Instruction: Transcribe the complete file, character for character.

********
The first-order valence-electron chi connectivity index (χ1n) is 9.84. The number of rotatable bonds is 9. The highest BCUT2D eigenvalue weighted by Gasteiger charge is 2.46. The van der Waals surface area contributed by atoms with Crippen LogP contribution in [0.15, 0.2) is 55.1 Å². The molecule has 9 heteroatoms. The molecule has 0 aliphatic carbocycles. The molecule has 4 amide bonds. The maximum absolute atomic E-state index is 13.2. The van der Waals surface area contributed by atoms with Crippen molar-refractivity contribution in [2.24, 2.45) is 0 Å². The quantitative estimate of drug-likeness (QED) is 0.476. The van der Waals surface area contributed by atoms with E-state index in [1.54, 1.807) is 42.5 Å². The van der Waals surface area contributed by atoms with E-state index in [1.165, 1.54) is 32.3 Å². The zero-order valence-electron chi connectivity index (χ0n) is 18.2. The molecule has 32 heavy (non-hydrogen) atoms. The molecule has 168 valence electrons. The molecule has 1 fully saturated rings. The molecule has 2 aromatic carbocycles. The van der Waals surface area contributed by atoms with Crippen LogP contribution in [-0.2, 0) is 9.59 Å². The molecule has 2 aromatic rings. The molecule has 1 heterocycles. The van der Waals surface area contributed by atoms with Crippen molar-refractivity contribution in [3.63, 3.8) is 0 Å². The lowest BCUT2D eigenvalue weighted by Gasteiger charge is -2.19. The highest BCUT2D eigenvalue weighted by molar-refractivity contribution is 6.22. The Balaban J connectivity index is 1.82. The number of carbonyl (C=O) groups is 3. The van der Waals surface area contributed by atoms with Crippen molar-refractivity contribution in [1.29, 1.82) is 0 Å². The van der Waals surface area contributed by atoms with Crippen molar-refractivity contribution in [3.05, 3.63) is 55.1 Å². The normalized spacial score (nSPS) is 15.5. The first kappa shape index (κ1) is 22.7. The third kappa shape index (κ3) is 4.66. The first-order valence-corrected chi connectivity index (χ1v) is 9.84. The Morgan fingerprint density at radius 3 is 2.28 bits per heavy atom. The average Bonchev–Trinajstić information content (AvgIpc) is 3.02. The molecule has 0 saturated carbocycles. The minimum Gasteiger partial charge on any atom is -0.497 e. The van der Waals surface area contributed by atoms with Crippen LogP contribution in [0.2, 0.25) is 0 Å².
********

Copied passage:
The first-order valence-electron chi connectivity index (χ1n) is 9.84. The number of rotatable bonds is 9. The highest BCUT2D eigenvalue weighted by Gasteiger charge is 2.46. The van der Waals surface area contributed by atoms with Crippen LogP contribution in [0.15, 0.2) is 55.1 Å². The molecule has 9 heteroatoms. The molecule has 0 aliphatic carbocycles. The molecule has 4 amide bonds. The maximum absolute atomic E-state index is 13.2. The van der Waals surface area contributed by atoms with Crippen molar-refractivity contribution in [2.24, 2.45) is 0 Å². The quantitative estimate of drug-likeness (QED) is 0.476. The van der Waals surface area contributed by atoms with E-state index in [1.54, 1.807) is 42.5 Å². The van der Waals surface area contributed by atoms with E-state index in [1.165, 1.54) is 32.3 Å². The zero-order valence-electron chi connectivity index (χ0n) is 18.2. The molecule has 32 heavy (non-hydrogen) atoms. The molecule has 168 valence electrons. The molecule has 1 fully saturated rings. The molecule has 2 aromatic carbocycles. The van der Waals surface area contributed by atoms with Crippen LogP contribution in [-0.2, 0) is 9.59 Å². The molecule has 2 aromatic rings. The molecule has 1 heterocycles. The van der Waals surface area contributed by atoms with Crippen molar-refractivity contribution in [3.63, 3.8) is 0 Å². The lowest BCUT2D eigenvalue weighted by Gasteiger charge is -2.19. The highest BCUT2D eigenvalue weighted by molar-refractivity contribution is 6.22. The Balaban J connectivity index is 1.82. The number of carbonyl (C=O) groups is 3. The van der Waals surface area contributed by atoms with Crippen molar-refractivity contribution in [1.29, 1.82) is 0 Å². The van der Waals surface area contributed by atoms with Crippen molar-refractivity contribution in [3.05, 3.63) is 55.1 Å². The normalized spacial score (nSPS) is 15.5. The first kappa shape index (κ1) is 22.7. The third kappa shape index (κ3) is 4.66. The first-order valence-corrected chi connectivity index (χ1v) is 9.84. The Morgan fingerprint density at radius 3 is 2.28 bits per heavy atom. The average Bonchev–Trinajstić information content (AvgIpc) is 3.02. The molecule has 0 saturated carbocycles. The minimum Gasteiger partial charge on any atom is -0.497 e. The van der Waals surface area contributed by atoms with Crippen LogP contribution in [0.2, 0.25) is 0 Å².